The Greater Collective

The Greater Collective
Organisation: Think Change Grow
Contact: Monika Gisler

This project uses a structured co-design methodology to strengthen skills in innovation while exploring new ways to think about the support worker role.





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    Cerebral Palsy Alliance, Northcott, House with No Steps

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The Context

Prior to the NDIS, the way disability service providers operated had been relatively static for a long time. Service providers now find themselves amid a significant and disruptive change to the way they provide services, manage their business, and prioritise. This new approach demands more than structural change – it also requires managers, workers, NDIS participants and their families to take on new leadership skills and to apply innovative thinking.   

The Problem

Think Change Grow recognised a gap in the innovative and leadership capabilities of the disability services sector needed to respond to challenges of the NDIS. This included skills to co-design their solutions with the people they support. They also saw a need to rethink the role of disability support workers to better meet the needs, wants and aspirations of the Scheme's participants.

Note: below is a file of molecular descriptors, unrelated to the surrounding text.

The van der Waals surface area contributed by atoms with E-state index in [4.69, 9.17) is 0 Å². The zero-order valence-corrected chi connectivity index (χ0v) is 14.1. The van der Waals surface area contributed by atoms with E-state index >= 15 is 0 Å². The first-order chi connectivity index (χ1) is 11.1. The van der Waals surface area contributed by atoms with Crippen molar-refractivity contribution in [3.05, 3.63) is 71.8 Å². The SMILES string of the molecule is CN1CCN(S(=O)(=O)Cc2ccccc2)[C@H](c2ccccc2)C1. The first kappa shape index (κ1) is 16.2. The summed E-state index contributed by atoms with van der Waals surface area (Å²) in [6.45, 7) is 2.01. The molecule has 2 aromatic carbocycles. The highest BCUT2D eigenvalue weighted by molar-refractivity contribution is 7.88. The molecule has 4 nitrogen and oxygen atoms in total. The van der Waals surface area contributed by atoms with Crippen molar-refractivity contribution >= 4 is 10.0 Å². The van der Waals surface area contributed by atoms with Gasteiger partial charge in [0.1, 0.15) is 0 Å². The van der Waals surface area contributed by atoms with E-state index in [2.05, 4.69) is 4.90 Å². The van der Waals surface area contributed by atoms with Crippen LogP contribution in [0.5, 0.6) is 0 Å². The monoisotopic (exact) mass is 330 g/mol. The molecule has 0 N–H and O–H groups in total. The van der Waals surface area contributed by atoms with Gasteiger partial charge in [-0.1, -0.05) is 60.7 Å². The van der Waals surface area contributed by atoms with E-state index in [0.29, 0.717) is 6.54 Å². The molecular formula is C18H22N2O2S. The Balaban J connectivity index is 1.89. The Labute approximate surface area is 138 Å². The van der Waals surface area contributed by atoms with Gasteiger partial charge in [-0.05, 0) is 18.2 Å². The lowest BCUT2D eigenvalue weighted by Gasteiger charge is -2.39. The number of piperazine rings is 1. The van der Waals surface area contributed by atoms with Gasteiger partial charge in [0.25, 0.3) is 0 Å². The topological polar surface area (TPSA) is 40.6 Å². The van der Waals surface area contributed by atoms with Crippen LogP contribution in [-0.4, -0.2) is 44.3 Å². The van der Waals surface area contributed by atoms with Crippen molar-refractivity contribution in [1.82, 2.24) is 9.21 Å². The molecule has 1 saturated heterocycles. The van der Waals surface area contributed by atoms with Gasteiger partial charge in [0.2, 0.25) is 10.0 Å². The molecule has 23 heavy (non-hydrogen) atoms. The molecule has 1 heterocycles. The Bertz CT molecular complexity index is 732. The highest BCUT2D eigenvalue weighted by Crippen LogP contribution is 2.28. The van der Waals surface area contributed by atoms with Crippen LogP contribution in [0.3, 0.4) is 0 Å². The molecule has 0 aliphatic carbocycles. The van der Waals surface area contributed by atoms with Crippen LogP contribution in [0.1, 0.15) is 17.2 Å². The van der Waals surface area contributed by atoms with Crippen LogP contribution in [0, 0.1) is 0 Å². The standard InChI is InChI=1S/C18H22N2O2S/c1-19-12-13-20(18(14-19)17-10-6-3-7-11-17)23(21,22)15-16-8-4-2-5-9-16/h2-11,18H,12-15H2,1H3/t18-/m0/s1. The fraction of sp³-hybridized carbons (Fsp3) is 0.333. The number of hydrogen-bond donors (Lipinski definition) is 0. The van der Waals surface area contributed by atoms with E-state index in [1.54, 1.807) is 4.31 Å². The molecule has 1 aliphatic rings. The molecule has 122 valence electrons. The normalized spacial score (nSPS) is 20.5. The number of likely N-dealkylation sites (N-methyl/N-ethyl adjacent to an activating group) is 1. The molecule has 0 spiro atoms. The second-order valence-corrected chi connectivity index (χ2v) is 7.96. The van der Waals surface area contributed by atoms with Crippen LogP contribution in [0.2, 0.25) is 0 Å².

The Solution

Disability service providers in NSW were invited to participate in a program named 'The Greater Collective'. The program aimed to strengthen the leadership capability of participants while using a structured design approach to focus on the sector specific problem of the relevance of the traditional disability support worker role under the NDIS.

Celebral Palsy Alliance, Northcott and House with No Steps partnered with Think Change Grow to implement the program. Staff from these organisations, people with disability and carers were invited to participate in the program to develop responses to the question:

"How might we redesign the role of the Disability Support Practitioner in order to more efficiently and effectively meet the needs, wants and aspirations of the NDIS recipient?"

This mutual challenge and collaboration informed the design leadership workshops during which solutions were proposed and pitched to the CEOs of the partner organisations. 

Expected Impact

The program comprised three full-day workshops that were attended by a diverse group of 17 people including disability support workers, NDIS participants, carers and “wild cards” (people with little to no previous experience of disability).  While the immediate aim of the program was to design projects to solve the stated problem, the longer-term anticipated outcomes were associated with the development of leadership skills by the program participants. Participants who responded to the post-program evaluation all identified strengthened leadership skills across a range of indicators. These included confidence in solving complex problems, navigating change, giving and receiving feedback, and insiring others with a vision and strategy.

From the workshops, four projects were developed and pitched by the participants to the CEOs of the partner disability service providers. From these, two ideas were selected for piloting and further development.